The Nutrient Network
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An international network of scientists using consistent protocols to create comparable datasets, exploring nutrient and herbivory impacts on grassland biodiversity. This appears to be an effective model for collaborative science.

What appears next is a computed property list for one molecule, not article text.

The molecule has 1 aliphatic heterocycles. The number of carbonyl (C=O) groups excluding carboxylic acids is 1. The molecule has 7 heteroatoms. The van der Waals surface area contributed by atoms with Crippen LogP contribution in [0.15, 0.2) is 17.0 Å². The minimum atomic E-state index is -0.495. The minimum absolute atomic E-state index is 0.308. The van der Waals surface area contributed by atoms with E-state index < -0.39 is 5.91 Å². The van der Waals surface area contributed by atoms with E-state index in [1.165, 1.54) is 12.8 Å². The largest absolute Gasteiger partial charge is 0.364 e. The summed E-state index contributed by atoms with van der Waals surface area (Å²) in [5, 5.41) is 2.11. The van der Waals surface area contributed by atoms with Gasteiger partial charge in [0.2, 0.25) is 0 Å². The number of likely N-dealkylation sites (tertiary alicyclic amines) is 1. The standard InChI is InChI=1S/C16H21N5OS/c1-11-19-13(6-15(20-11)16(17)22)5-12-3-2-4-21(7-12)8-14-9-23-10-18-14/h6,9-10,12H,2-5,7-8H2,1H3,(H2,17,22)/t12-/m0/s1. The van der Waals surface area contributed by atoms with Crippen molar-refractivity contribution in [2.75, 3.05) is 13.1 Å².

Two of the most pervasive human impacts on ecosystems are alteration of global nutrient budgets and changes in the abundance and identity of consumers. Fossil fuel combustion and agricultural fertilization have doubled and quintupled, respectively, global pools of nitrogen and phosphorus relative to pre-industrial levels. Concurrently, habitat loss and degradation and selective hunting and fishing disproportionately remove consumers from food webs. At the same time, humans are adding consumers to food webs for endpoints such as conservation, recreation, and agriculture, as well as accidental introductions of invasive consumer species. In spite of the global impacts of these human activities, there have been no globally coordinated experiments to quantify the general impacts on ecological systems. The Nutrient Network (NutNet) is a grassroots research effort to address these questions within a coordinated research network comprised of more than 130 grassland sites worldwide.